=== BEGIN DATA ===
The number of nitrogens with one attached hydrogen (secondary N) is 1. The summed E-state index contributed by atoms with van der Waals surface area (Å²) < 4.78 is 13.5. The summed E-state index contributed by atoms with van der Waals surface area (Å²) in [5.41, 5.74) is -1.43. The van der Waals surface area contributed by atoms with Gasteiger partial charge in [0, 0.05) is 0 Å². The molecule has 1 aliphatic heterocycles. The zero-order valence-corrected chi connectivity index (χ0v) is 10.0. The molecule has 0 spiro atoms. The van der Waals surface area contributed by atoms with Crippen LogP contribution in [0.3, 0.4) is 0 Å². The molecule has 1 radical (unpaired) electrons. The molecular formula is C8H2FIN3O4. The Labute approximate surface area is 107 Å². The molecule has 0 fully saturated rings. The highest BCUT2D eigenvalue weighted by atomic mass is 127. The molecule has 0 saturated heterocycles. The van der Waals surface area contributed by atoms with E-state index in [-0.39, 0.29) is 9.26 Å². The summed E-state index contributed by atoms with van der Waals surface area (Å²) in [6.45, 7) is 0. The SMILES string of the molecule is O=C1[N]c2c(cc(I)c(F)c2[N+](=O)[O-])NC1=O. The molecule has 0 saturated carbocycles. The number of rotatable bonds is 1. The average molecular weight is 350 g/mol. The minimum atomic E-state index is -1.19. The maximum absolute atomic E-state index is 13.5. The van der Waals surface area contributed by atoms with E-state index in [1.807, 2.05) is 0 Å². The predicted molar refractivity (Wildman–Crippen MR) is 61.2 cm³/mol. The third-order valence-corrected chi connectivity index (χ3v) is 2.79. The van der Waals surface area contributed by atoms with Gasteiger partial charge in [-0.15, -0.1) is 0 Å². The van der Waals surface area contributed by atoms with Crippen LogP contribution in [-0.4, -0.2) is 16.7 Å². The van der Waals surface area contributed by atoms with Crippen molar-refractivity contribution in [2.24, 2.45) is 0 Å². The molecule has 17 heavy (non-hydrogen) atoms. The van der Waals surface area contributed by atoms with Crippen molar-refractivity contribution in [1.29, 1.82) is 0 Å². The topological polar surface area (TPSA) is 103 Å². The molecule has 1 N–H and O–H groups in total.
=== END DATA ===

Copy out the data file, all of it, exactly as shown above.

The number of nitrogens with one attached hydrogen (secondary N) is 1. The summed E-state index contributed by atoms with van der Waals surface area (Å²) < 4.78 is 13.5. The summed E-state index contributed by atoms with van der Waals surface area (Å²) in [5.41, 5.74) is -1.43. The van der Waals surface area contributed by atoms with Gasteiger partial charge in [0, 0.05) is 0 Å². The molecule has 1 aliphatic heterocycles. The zero-order valence-corrected chi connectivity index (χ0v) is 10.0. The molecule has 0 spiro atoms. The van der Waals surface area contributed by atoms with Crippen LogP contribution in [0.3, 0.4) is 0 Å². The molecule has 1 radical (unpaired) electrons. The molecular formula is C8H2FIN3O4. The Labute approximate surface area is 107 Å². The molecule has 0 fully saturated rings. The highest BCUT2D eigenvalue weighted by atomic mass is 127. The molecule has 0 saturated heterocycles. The van der Waals surface area contributed by atoms with E-state index in [-0.39, 0.29) is 9.26 Å². The summed E-state index contributed by atoms with van der Waals surface area (Å²) in [6.45, 7) is 0. The SMILES string of the molecule is O=C1[N]c2c(cc(I)c(F)c2[N+](=O)[O-])NC1=O. The molecule has 0 saturated carbocycles. The number of rotatable bonds is 1. The average molecular weight is 350 g/mol. The minimum atomic E-state index is -1.19. The maximum absolute atomic E-state index is 13.5. The van der Waals surface area contributed by atoms with E-state index in [1.807, 2.05) is 0 Å². The predicted molar refractivity (Wildman–Crippen MR) is 61.2 cm³/mol. The third-order valence-corrected chi connectivity index (χ3v) is 2.79. The van der Waals surface area contributed by atoms with Gasteiger partial charge in [-0.15, -0.1) is 0 Å². The van der Waals surface area contributed by atoms with Crippen LogP contribution in [-0.4, -0.2) is 16.7 Å². The van der Waals surface area contributed by atoms with Crippen molar-refractivity contribution in [2.24, 2.45) is 0 Å². The molecule has 17 heavy (non-hydrogen) atoms. The van der Waals surface area contributed by atoms with Crippen molar-refractivity contribution in [1.29, 1.82) is 0 Å². The topological polar surface area (TPSA) is 103 Å². The molecule has 1 N–H and O–H groups in total.